104 MUNGO PARK.
say how universally, or with what avidity, not to mention incredulity by many, they were read. For the latter contingency, Mr Park himself was pre- pared, and with a judicious caution, which few of his rivals in discovery, either before or since, have had the prudence or self-denial, as it may aptly be termed, to adopt, omitted the relation of many real incidents and adventures, which he feared might shake the probability of his narrative in the public estimation. This fact has been proved beyond doubt, by the testimony of many of his inti- mate friends and relatives, to whom, although by no means of a communicative disposition, he freely mentioned many singular anecdotes and particulars, which he scrupled to submit to the jealous eye of the critical public. Amongst those friends to whom Mr Park frequently communicated in a colloquial way many most interesting and remarkable circumstances which did not appear in his printed travels, was Sir Walter Scott, between whom and Mr Park a strong intimacy was contracted subsequent to the return of the latter from Africa, and who tells us, that having once noticed to his friend the omissions in question (which appeared to one of his romantic temperament and ardent imagination to be unaccountable), and asked an explanation, Mr Park re- plied, " that in all cases where he had information to communicate, which he thought of importance to the public, he had stated the facts boldly, leaving it to his readers to give such credit to his statements as they might appear justly to deserve ; but that he would not shock their credulity, or render his travels more marvellous, by introducing circumstances, which, however true, were of little or no moment, as they related solely to his own personal adventures and escapes." If this scrupulousness on the part of the traveller is to be regretted in one sense, as consigning to oblivion many curious and interesting facts, it cer- tainly raises him as a man and an author incalculably in our estimation, and be- speaks the most implicit belief and confidence in what he has promulgated to the world.
After the publication of his travels, he returned to Scotland, and in August the same year married Miss Anderson, the eldest daughter of his old master at Selkirk. For some time after his marriage, and before he set out on his second expedition, Mr Park appears to have been quite undecided as to his pros- pects in life ; and perhaps the comparative independence of his circumstances, from the profits of his publication, and the remuneration he obtained from the African Association, rendered him somewhat indifferent to any immediate per- manent situation. But it was likewise strongly suspected by his intimate friends, that he entertained hopes of being soon called upon to undertake another mission to the Niger, although he kept perfectly silent on the subject.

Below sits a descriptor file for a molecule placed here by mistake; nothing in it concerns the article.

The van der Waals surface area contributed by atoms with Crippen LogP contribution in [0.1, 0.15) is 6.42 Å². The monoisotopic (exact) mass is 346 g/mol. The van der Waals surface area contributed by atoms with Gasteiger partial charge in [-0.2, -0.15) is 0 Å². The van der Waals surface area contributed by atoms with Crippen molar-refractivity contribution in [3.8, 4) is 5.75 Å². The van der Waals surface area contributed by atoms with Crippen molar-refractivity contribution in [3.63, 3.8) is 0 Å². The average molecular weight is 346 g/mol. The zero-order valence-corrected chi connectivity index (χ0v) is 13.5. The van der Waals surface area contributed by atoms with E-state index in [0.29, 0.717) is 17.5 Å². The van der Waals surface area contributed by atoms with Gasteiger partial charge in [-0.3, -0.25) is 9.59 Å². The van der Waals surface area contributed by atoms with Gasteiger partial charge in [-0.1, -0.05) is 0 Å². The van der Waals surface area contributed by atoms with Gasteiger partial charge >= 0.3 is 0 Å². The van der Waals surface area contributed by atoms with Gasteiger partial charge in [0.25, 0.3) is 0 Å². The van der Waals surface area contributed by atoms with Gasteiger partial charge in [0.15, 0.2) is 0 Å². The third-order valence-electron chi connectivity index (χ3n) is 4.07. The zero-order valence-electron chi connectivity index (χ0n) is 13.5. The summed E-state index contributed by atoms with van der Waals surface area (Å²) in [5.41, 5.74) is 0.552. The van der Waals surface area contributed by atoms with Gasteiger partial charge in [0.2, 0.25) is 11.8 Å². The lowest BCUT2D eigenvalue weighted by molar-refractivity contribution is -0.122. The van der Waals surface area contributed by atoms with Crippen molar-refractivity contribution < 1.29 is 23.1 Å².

As time continued to elapse, without any such proposition from the expected quarter being made, Mr Park perceived the imprudence of remaining in idle- ness, and in 1801, removed to Peebles, where he commenced practice as a sur- geon. But it would appear he was not very successful in this speculation ; and this fact, together with the natural restlessness of his disposition, seems to have rendered his situation peculiarly irksome to him. In answer to a friend, who suspected his design of again proceeding abroad, and earnestly remonstrated with him against it, he writes, " that a few inglorious winters of practice at Peebles was a risk as great, and would tend as effectually to shorten life, as the journey he was about to undertake." In the mean time, his ennui, or im- patience, was much relieved by the enjoyment of the best society in the neigh- bourhood, and by being honoured with the friendship of many of the most dis- tinguished characters in Scotland at that time. Amongst these were the venerable Dr Adam Ferguson, then resident at Kailyards, near Peebles; colonel Murray of Cringletie ; and professor Dugald Stewart As before men